One inspiring example of the "good" judicial activism I’ve just described is taking place in Philadelphia, where a trial judge named Annette Rizzo launched an innovative mortgage mediation project. Judge Rizzo was initially asked by a particularly progressive sheriff to issue an area-wide moratorium on foreclosure sales, which were ravaging Philadelphia neighborhoods. Judge Rizzo, taking a leaf out of John Marshall’s book, declined to issue that specific relief–which would undoubtedly have garnered her the "bad" judicial activist label–and instead took the opportunity literally to restructure the foreclosure system in Philadelphia. She issued an order that no foreclosure sale could win judicial approval before the lender had at least entered into good-faith mediation with the homeowner, aided by a state-funded housing counselor. The mayor’s office got on board, the relevant stakeholders (including the lenders) offered input, and the program was off and running. My staff and I paid a visit to Judge Rizzo’s courtroom and witnessed the program, which has successfully kept hundreds of families in their homes and permitted many others to achieve more dignified and graceful exits than would otherwise have been possible. And, in case you’re dubious that Judge Rizzo’s efforts could take hold in your backyard, you should know that jurisdictions from Orange County, California to Boston to Louisville, in judicial- and non-judicial-foreclosure states alike, are implementing similar programs.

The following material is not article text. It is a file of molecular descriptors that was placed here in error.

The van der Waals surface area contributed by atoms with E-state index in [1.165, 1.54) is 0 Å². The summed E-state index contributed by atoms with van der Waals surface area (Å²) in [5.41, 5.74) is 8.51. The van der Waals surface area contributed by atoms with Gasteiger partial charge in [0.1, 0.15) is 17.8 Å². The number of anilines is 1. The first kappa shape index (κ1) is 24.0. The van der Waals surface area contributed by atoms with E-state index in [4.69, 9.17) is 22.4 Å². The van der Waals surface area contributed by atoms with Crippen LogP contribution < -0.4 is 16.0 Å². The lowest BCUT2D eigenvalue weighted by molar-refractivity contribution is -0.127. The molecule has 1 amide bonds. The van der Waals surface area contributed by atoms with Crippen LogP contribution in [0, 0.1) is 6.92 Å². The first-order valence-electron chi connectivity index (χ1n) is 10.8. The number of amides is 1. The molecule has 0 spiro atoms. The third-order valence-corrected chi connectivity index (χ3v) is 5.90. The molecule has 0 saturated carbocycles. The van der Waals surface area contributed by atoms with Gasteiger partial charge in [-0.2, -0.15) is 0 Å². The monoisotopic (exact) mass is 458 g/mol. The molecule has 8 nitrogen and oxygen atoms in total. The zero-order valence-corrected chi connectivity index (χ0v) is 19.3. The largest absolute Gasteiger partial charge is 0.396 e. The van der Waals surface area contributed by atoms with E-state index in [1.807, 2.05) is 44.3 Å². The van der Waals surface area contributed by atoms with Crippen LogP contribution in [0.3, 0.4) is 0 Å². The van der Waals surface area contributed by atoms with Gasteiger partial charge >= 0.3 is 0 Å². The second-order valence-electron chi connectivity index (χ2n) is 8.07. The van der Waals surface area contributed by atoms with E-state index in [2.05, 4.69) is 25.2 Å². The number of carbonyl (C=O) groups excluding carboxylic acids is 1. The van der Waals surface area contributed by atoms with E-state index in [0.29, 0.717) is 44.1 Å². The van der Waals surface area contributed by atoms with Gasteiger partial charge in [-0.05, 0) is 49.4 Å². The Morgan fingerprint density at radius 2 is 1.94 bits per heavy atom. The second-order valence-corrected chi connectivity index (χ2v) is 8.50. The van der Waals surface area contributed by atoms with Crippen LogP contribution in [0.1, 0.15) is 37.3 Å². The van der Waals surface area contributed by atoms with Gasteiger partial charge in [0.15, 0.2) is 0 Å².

Important reform efforts have also been initiated by state supreme court justices, as with the significant indigent defense reform effort spurred by the Nevada Supreme Court, which issued an order in 2008 calling for a completely state-funded Public Defender system and a permanent statewide commission on indigent defense. Although the Nevada reform effort is ongoing and there is still much work to be done, that state’s high court heroically chose to address systemic deficiencies in its system for fulfilling the obligation imposed by the Sixth Amendment under Gideon–and the promise of equal justice made by Gideon–without being asked to do so in a specific case. Of course, once asked to address the question of systemic deprivation of the protections that Gideon affords, it takes just as heroic a court to answer the call, as the New York Court of Appeals recently did under the visionary leadership of its Chief, Jonathan Lippman, in permitting the plaintiffs’ lawsuit to go forward in Hurrell-Harring v. State of New York.
I would urge every state’s highest court, led by every state’s chief justice, to establish an exploratory committee or task force with the goal of surveying the performance and evaluating the adequacy of the way your state is discharging its federal constitutional duty under Gideon. Judicial leadership of the sort shown in Nevada and New York and elsewhere is necessary if Gideon’s promise is to become more than what Robert Jackson once called a "promise to the ear to be broken to the hope, like a munificent bequest in a pauper’s will."